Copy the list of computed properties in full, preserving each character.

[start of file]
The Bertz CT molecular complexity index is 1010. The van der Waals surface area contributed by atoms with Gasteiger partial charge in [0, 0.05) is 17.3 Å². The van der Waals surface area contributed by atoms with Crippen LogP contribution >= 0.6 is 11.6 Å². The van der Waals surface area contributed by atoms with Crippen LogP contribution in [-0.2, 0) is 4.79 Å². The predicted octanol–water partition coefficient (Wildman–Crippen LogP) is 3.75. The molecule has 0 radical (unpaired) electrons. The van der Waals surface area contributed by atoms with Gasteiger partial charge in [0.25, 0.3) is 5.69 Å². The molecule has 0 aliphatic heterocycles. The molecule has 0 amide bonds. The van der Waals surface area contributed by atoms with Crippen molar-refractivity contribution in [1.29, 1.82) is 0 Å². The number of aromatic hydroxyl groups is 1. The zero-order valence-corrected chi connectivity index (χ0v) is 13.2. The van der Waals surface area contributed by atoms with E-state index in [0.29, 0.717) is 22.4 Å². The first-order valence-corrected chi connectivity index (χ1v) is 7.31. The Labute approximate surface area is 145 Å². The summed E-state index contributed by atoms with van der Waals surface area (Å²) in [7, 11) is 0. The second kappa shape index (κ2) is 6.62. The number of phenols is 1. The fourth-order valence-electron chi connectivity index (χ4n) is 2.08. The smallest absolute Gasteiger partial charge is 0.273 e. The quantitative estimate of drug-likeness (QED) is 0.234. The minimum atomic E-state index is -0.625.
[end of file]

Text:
The Bertz CT molecular complexity index is 1010. The van der Waals surface area contributed by atoms with Gasteiger partial charge in [0, 0.05) is 17.3 Å². The van der Waals surface area contributed by atoms with Crippen LogP contribution >= 0.6 is 11.6 Å². The van der Waals surface area contributed by atoms with Crippen LogP contribution in [-0.2, 0) is 4.79 Å². The predicted octanol–water partition coefficient (Wildman–Crippen LogP) is 3.75. The molecule has 0 radical (unpaired) electrons. The van der Waals surface area contributed by atoms with Gasteiger partial charge in [0.25, 0.3) is 5.69 Å². The molecule has 0 aliphatic heterocycles. The molecule has 0 amide bonds. The van der Waals surface area contributed by atoms with Crippen molar-refractivity contribution in [1.29, 1.82) is 0 Å². The number of aromatic hydroxyl groups is 1. The zero-order valence-corrected chi connectivity index (χ0v) is 13.2. The van der Waals surface area contributed by atoms with E-state index in [0.29, 0.717) is 22.4 Å². The first-order valence-corrected chi connectivity index (χ1v) is 7.31. The Labute approximate surface area is 145 Å². The summed E-state index contributed by atoms with van der Waals surface area (Å²) in [7, 11) is 0. The second kappa shape index (κ2) is 6.62. The number of phenols is 1. The fourth-order valence-electron chi connectivity index (χ4n) is 2.08. The smallest absolute Gasteiger partial charge is 0.273 e. The quantitative estimate of drug-likeness (QED) is 0.234. The minimum atomic E-state index is -0.625.